In this post I scratch the surface a little about African continuities in our art and show that West African art is very much part of our daily lives.
The adinkra symbol you see to the top left is called the Nyame Dua (God's Tree). To some West Africans, it signifies God's omnipresence and eternal nature. This Nyame, is the Asante God Onyankopong, is still venerated by the Jamaican Maroons and is commonly known as Nyangkipong. I'm not sure whether there is an association in meaning with the maroon village called Accompong. This symbol is replicated on gate after gate and on the grillwork on verandahs and carports all over Jamaica. Like here:
Another motif, the Sankofa is a stylization of a bird of the same name. You can see from the drawing beside the symbol here:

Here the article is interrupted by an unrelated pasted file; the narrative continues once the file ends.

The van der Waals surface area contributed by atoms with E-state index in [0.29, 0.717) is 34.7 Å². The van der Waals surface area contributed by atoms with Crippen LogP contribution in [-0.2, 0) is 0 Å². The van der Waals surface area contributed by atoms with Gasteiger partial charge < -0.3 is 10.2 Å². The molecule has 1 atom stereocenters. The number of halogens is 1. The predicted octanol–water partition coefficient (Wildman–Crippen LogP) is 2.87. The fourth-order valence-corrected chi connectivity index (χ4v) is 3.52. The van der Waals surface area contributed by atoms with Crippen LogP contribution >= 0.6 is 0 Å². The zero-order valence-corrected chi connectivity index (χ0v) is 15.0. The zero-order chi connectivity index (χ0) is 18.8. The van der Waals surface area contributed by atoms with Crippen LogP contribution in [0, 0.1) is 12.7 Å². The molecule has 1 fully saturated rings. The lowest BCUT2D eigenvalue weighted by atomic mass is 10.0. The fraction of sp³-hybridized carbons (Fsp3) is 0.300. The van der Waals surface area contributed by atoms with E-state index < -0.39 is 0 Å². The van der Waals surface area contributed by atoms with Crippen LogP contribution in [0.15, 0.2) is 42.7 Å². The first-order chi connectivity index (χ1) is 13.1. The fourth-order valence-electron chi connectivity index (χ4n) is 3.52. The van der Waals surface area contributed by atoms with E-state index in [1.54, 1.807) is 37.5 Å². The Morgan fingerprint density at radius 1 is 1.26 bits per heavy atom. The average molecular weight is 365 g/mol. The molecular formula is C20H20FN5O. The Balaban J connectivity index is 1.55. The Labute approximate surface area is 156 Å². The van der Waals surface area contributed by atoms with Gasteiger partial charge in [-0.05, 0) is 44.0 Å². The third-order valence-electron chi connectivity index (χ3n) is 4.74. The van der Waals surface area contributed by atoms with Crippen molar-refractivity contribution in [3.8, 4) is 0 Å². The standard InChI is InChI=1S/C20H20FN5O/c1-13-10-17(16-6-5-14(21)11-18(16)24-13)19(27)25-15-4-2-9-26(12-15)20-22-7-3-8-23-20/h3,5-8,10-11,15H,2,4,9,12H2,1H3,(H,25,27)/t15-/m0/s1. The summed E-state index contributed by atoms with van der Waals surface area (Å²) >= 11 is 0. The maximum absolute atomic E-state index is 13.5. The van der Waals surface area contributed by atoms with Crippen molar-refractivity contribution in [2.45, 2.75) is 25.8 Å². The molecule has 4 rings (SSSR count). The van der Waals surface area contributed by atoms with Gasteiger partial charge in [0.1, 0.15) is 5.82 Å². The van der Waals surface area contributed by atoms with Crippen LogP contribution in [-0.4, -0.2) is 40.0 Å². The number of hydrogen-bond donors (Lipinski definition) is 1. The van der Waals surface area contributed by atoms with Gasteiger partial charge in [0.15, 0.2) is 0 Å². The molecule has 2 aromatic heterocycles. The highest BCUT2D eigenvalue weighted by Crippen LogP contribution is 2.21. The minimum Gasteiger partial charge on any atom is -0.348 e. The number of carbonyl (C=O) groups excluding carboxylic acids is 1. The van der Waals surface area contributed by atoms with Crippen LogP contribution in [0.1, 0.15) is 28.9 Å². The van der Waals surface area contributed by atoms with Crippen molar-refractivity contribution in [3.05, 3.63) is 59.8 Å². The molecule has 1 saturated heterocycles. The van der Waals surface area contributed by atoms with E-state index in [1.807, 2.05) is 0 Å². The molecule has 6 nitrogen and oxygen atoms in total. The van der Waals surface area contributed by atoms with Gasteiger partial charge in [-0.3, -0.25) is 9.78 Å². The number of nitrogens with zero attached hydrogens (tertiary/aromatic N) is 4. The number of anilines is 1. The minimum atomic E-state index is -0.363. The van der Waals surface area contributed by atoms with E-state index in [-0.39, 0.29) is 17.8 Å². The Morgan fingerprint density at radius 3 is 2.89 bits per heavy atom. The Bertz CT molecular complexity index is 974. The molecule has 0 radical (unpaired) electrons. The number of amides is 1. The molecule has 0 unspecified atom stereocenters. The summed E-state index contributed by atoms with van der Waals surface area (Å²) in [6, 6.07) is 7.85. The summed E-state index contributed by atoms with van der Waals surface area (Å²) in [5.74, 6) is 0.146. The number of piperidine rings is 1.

This bird is shown turning its head towards its tail, signifying that it is good to turn to the past and learn from it, as Del rightly noted in her comment on the last post. This is also a commonly used motif in Jamaican grillwork.
I've also noticed these other motifs below in our grill work as well as wall moldings.
They all have their profound meanings and can be seen in West Africa, notably on fabrics, but also on walls, jewellery and else where.
Patricia Bryan, in an African-Caribbean Institute of Jamaica article, notes that there is no available evidence that the meanings of these motifs have been retained in Jamaica. But she suggests that their prevalence in architectural decorations may well be a case of reinforcement of a predisposition. The andrinka symbols would have been used by the slaves who did not only plant sugar cane but they also built furniture, plantation houses, roads and bridges. Our craftsmen gravitated toward an art form which they saw around them, and for which they had an innate taste.